Jobs matter

Article by HE Haitham Al Ghais, OPEC Secretary General.
Monday, 29 April 2024

Employment is never just about statistics. A job is never just a number on a spreadsheet. Behind every job is a person, a livelihood, a story. It is a man or a woman, a breadwinner, doing their best to provide for their families, putting food on tables and shelter above heads. Jobs are about enabling children’s education and saving for retirement. Jobs involve fulfilling individual potential, forging societies and fostering community spirit. There is a dignity to work.

Against this backdrop, the oil and gas industry has a significant role to play in employment globally. In terms of direct employment, the industry recruits highly skilled and specialized workers, but its impact extends far beyond this. For local and national economies, it has significant multiplier benefits, generating opportunities for a wide range of businesses. This includes various other parts of the manufacturing supply chain, transportation companies, hotels, restaurants and shops. All told, the oil industry alone supports around 70 million jobs worldwide.

The local context to the industry is one of its enduring features. Scattered throughout the world are regions, towns, villages and communities, where the oil industry is the main employer, the driver of economic opportunity, a home to rigs, refineries and petroleum universities, and a source of civic and local pride. ‘Oil towns’ exist on every corner of the globe, for example, Midland, Texas; Aberdeen, Scotland; Dhahran, Saudi Arabia; Port Harcourt, Nigeria; and Ahmadi in my home country of Kuwait, to name a few.

Thus, it is concerning that we hear about a ‘hiring crisis’ facing the industry, an impending labour shortage, that the younger generation is being ‘put off’ from pursuing a career in the industry, and that fewer petroleum related subjects are being offered at universities.

A range of factors may be behind these trends, including the perception that the industry is not a viable long-term employment option, driven by the misguided view that oil is not part of a sustainable energy future. This has been exacerbated by references to the potentially devastating number of job losses and mass lay-offs foreseen in some net-zero pathways advocated by some energy stakeholders.

In the 2023 update to its Net Zero Roadmap, the International Energy Agency (IEA) foresees 13 million jobs lost in fossil fuel-related industries between 2022 and 2030. That is 13 million jobs lost in an eight-year period, equating to roughly 1.6 million jobs lost every year, 135,000 a month, or 4,500 a day.

The counterpoint is posited that new jobs will be created in alternative industries, but there are countless challenges to this and the transferability of job skill sets cannot be assumed.

Indeed, the IEA’s most recent World Energy Employment report states, “There are limits on the transferability of skills to clean energy sectors. Not all the clean energy jobs that are created will be co-located or share the same skills as those lost. Late-career workers may also be reluctant to switch industries as they likely earn more in oil and gas than the wages in most clean energy sectors: oil and gas workers are among the highest paid workers in any sector thanks to their high level of skilling, well-established labour representation, and the need to compensate for occupational hazards and mobility requirements.”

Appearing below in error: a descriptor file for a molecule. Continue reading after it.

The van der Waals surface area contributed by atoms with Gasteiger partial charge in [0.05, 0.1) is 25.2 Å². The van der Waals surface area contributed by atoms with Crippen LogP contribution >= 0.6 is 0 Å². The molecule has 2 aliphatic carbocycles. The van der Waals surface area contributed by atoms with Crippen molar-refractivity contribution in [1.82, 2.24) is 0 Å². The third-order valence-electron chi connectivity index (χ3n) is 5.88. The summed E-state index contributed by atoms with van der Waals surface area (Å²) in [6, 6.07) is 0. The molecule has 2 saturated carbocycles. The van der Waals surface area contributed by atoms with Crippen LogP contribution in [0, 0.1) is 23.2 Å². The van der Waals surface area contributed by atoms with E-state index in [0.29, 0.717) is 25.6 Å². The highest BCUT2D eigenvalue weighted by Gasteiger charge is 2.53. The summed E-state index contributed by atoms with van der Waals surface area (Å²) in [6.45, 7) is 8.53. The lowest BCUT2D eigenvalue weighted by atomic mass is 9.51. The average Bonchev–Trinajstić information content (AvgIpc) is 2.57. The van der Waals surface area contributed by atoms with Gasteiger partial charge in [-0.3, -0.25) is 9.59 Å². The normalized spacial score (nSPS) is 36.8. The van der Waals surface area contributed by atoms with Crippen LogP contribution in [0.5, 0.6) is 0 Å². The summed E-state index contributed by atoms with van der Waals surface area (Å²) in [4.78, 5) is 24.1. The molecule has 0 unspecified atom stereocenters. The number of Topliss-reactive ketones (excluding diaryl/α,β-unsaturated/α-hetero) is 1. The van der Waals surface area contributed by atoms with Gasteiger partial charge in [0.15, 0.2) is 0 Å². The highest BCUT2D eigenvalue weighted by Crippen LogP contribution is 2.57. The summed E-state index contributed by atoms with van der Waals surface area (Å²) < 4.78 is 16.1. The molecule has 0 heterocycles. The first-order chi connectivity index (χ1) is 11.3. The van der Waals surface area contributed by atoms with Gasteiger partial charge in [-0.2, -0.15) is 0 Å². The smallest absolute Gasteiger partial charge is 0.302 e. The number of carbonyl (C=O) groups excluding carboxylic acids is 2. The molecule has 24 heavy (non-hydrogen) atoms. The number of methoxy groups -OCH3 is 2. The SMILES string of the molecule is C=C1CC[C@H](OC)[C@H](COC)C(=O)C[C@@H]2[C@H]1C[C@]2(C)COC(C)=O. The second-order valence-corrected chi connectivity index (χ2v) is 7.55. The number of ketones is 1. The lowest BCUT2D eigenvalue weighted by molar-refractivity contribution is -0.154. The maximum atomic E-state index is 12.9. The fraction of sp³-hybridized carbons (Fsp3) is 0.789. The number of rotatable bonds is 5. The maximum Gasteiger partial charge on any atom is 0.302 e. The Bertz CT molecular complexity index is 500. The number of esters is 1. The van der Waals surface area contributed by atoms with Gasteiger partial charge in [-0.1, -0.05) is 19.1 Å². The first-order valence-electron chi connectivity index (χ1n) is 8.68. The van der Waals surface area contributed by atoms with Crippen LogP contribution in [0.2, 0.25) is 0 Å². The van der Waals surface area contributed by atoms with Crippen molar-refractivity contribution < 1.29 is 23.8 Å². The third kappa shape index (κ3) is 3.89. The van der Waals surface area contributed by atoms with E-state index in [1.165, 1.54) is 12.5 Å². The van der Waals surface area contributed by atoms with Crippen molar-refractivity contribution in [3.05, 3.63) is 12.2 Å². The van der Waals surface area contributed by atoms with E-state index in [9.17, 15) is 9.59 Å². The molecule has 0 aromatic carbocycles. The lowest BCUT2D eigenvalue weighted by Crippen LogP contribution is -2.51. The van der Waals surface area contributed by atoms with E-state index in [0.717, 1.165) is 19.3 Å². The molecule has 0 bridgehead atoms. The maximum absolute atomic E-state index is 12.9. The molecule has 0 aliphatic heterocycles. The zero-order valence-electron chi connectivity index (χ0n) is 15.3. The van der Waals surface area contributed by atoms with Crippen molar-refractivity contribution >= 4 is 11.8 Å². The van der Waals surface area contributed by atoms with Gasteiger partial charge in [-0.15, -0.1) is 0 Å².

Specifically, on oil and gas sector jobs, the IEA has sent mixed signals about the labour needs of the immediate future. Almost a year before the IEA first launched its Net Zero Emissions (NZE) Scenario in 2021, the Executive Director of the IEA stated, in an interview with Anadolu Agency, “My main concern is there are millions of people around the world who work in oil and oil-related sectors. Natural gas and oil industries are also strong pillars for the world economy. If these industries collapse, they will have a negative impact on the global economy as well.”

In the IEA’s NZE Scenario, one that has recently been leveraged by policymakers, the oil and gas sector experiences a decline of more than 2.5 million jobs, or around 20%, in period to 2030.

The mass job losses envisaged by the IEA’s NZE hangs like a sword of Damocles over oil and gas industry workers everywhere. Moreover, the impact of mass redundancies or the shutting of certain industries is not confined to the economic sphere. It can affect societal harmony too. There are enough past examples from around the world of communities that have struggled to rebuild following the forced closure of an industry.

At OPEC, we have a clear and consistent message on oil industry jobs – the world will need more of them! We foresee oil demand growing to 116 mb/d by 2045 and to meet this, and further evolve technologies to reduce emissions, we will need more workers.

To all workers in the oil industry across the globe, on behalf of OPEC, I thank you for your contribution to delivering this vital commodity and the products derived from it to billions of people worldwide.

And finally, to all jobseekers – of all generations   ̶ I encourage you to consider a career in the oil industry. It is one of boundless opportunity for professional fulfilment, and a vital cog in providing energy to the world.